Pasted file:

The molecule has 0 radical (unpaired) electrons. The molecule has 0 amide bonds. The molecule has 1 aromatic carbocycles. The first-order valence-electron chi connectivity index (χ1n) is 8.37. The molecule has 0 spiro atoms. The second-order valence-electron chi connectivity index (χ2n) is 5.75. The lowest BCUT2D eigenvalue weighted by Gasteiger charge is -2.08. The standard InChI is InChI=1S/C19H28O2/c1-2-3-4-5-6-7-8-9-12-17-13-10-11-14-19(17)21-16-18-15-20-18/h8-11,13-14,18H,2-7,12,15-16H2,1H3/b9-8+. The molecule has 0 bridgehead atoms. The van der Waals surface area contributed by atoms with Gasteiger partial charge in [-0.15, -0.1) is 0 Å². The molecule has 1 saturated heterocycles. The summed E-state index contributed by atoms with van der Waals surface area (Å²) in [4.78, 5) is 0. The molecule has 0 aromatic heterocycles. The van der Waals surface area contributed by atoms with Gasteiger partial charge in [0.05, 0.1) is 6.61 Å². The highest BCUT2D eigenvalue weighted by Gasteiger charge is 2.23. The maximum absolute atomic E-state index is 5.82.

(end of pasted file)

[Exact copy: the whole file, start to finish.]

The molecule has 0 radical (unpaired) electrons. The molecule has 0 amide bonds. The molecule has 1 aromatic carbocycles. The first-order valence-electron chi connectivity index (χ1n) is 8.37. The molecule has 0 spiro atoms. The second-order valence-electron chi connectivity index (χ2n) is 5.75. The lowest BCUT2D eigenvalue weighted by Gasteiger charge is -2.08. The standard InChI is InChI=1S/C19H28O2/c1-2-3-4-5-6-7-8-9-12-17-13-10-11-14-19(17)21-16-18-15-20-18/h8-11,13-14,18H,2-7,12,15-16H2,1H3/b9-8+. The molecule has 0 bridgehead atoms. The van der Waals surface area contributed by atoms with Gasteiger partial charge in [-0.15, -0.1) is 0 Å². The molecule has 1 saturated heterocycles. The summed E-state index contributed by atoms with van der Waals surface area (Å²) in [4.78, 5) is 0. The molecule has 0 aromatic heterocycles. The van der Waals surface area contributed by atoms with Gasteiger partial charge in [0.05, 0.1) is 6.61 Å². The highest BCUT2D eigenvalue weighted by Gasteiger charge is 2.23. The maximum absolute atomic E-state index is 5.82.